The Notional Business Person – A New Actor on the IP Stage?
In two Decisions published on 27 April 2017, EPO Technical Board of Appeal 3.5.01 has given valuable guidance on the treatment of inventions that implement business methods and given rare positive verdicts on two related applications. In the process, the Board has introduced the "notional business person" whose hypothetical actions need to be considered alongside the venerable "person skilled in the [technical] art".
The two decisions are T 1463/11 (Universal merchant platform/CardinalCommerce) and T 1658/15 (Universal merchant platform II/CardinalCommerce). The cases concerned a parent and a divisional, both of which were rejected by the Examining Division as uninventive. Both inventions relate to e-commerce. Broadly speaking the inventions aim to solve problems arising from the need for an internet merchant to maintain software to deal with many different payment methods. In the prior art each different payment method is handled by a respective plug-in which the merchant has to keep up-to-date on their own server. The inventions shift the plug-ins to a “merchant authentication processing system”, adding an extra server to the system. In this extra server, the plug-ins can be updated centrally.
The Examining Division considered the inventions to be straightforward implementations of business processes, following the Comvik approach to examination of inventive step wherein non-technical aspects of an invention are assigned to a preliminary “requirements” phase and cannot contribute to (technical) inventive step. The Board however considered that the Examining Division’s approach did not correctly separate technical and non-technical aspects of the invention.
Just as the inventive step is to be judged by the hypothetical person skilled in the art, who will consider the technical features of the invention, the Board held that the non-technical aspects would be addressed by the “notional business person”. The notional business person is not a real business person but an artificial construct just like the person skilled in the art. As is well known, the person skilled in the art has no inventive ability and similarly the notional business person has no technical ability.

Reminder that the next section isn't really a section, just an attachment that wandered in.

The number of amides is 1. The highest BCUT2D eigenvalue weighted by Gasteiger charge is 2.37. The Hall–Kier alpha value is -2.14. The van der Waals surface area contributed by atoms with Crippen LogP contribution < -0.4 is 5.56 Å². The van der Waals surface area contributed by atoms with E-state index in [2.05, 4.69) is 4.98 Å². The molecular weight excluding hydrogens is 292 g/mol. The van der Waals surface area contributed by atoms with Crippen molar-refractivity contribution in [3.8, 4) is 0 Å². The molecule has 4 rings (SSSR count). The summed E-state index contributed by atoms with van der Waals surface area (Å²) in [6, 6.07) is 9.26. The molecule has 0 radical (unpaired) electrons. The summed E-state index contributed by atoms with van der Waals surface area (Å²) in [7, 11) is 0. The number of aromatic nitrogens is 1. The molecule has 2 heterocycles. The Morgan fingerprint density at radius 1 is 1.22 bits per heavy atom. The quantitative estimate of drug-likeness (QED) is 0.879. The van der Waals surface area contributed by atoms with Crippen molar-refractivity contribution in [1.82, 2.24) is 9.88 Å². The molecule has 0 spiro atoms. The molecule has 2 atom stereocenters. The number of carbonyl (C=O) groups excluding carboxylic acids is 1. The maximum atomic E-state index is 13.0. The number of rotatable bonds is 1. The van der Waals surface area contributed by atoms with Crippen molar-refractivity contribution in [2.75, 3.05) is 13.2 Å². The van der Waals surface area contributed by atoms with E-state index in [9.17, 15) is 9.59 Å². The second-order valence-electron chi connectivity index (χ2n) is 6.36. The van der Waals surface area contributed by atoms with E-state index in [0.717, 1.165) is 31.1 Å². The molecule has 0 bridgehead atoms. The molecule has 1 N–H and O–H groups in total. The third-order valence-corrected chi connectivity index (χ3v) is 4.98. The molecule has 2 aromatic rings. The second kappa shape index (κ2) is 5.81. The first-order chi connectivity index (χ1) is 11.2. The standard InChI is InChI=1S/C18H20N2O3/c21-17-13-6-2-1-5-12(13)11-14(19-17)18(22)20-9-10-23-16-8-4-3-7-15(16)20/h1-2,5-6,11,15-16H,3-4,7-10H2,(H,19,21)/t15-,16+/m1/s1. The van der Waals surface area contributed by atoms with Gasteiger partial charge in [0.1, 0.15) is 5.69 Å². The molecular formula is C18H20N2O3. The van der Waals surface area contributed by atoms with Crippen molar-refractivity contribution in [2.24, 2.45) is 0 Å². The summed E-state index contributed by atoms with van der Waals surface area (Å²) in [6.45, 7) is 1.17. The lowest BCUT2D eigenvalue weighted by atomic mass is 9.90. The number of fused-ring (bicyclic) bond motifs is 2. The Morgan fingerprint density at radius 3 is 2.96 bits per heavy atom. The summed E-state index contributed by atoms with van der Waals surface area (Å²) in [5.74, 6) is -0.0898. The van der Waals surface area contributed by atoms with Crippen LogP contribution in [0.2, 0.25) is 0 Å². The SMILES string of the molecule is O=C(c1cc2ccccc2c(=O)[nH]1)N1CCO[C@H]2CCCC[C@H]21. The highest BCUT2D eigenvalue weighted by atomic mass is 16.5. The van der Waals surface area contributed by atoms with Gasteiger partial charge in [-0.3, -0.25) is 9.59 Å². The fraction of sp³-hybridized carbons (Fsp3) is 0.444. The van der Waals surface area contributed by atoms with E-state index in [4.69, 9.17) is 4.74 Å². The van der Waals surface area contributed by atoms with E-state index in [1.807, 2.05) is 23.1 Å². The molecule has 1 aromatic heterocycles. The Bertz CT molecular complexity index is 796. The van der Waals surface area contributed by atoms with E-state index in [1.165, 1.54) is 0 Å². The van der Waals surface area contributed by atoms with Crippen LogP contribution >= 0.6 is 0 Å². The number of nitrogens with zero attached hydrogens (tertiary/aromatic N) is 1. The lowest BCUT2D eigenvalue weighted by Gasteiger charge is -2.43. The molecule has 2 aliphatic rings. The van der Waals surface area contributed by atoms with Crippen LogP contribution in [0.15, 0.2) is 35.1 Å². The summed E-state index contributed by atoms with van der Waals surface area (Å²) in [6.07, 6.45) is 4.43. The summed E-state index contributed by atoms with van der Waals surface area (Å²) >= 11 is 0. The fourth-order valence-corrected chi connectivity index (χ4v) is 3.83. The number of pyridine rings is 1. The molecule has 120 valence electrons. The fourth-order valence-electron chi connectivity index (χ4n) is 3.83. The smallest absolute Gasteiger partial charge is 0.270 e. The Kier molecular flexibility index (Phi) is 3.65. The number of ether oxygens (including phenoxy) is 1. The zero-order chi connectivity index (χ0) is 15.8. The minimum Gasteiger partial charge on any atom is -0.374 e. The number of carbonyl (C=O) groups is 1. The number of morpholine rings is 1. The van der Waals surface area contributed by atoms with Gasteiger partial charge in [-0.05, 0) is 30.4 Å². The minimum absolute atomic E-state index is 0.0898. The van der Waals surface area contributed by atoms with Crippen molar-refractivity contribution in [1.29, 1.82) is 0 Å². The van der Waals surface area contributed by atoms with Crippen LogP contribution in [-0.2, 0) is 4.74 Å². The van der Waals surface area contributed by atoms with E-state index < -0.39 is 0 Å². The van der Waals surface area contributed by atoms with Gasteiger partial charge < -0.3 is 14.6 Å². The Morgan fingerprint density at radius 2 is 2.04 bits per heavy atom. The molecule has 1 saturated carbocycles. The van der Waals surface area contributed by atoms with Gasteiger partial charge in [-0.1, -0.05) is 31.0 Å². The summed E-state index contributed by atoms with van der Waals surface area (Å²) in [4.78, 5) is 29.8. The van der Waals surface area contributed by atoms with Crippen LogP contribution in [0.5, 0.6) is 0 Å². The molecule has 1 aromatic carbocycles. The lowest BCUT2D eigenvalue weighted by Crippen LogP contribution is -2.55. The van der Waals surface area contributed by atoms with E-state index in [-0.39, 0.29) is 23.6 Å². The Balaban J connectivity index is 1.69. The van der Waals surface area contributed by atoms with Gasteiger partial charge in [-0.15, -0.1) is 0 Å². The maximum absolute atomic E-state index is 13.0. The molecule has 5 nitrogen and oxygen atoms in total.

The Board indicated that there are two consequences of the artificiality of the notional business person:
- the notional business person would not require the use of specific technical means, whether known or even notorious, in the non-technical requirements, whereas a real business person might
- however, the notional business person might do things that a real business person would not, such as include requirements that go against business thinking at the time – “a sort of business prejudice.”
The latter point seems contradictory to the behaviour of the person skilled in the art who is supposed to take account of technical prejudices. However, the Board held that disregarding business prejudices is essential as otherwise business requirements would need to be evaluated and would contribute to inventive step, contrary to the Comvik principle.
In the present cases, the Board therefore disregarded many of the applicant’s arguments as being business prejudices but still found that there were sufficient technical prejudices against relocation of the payment plug-ins to an extra server that the inventions were not obvious. The claims at issue included quite a lot of technical detail as to how this was achieved but the Board did not think it necessary to consider these in detail as the technical prejudice against relocation of the plug-ins was enough to establish an inventive step.
Declarations from several experts in the banking and payment industries were filed in support of the inventions but their statements were given “little value” by the Board on the ground that the experts were more like business people than technical experts and because they addressed specific embodiments rather than the generality of the claimed invention.
There are several useful lessons from this case for applicants with inventions relating to the technical implementation of all non-technical (e.g. business) methods:
- no technical features must be allowed to creep in to the “requirements” if the objective technical problem is to implement such requirements
- all technical prejudices must be taken into account, but not non-technical prejudices
- experts need to be selected for their technical expertise, not business experience and address the invention in the right level of generality.
The first of these points is particularly useful since Examiners in this field often formulate the technical problem in terms of requirements to be implemented and frequently include technical points in the requirements.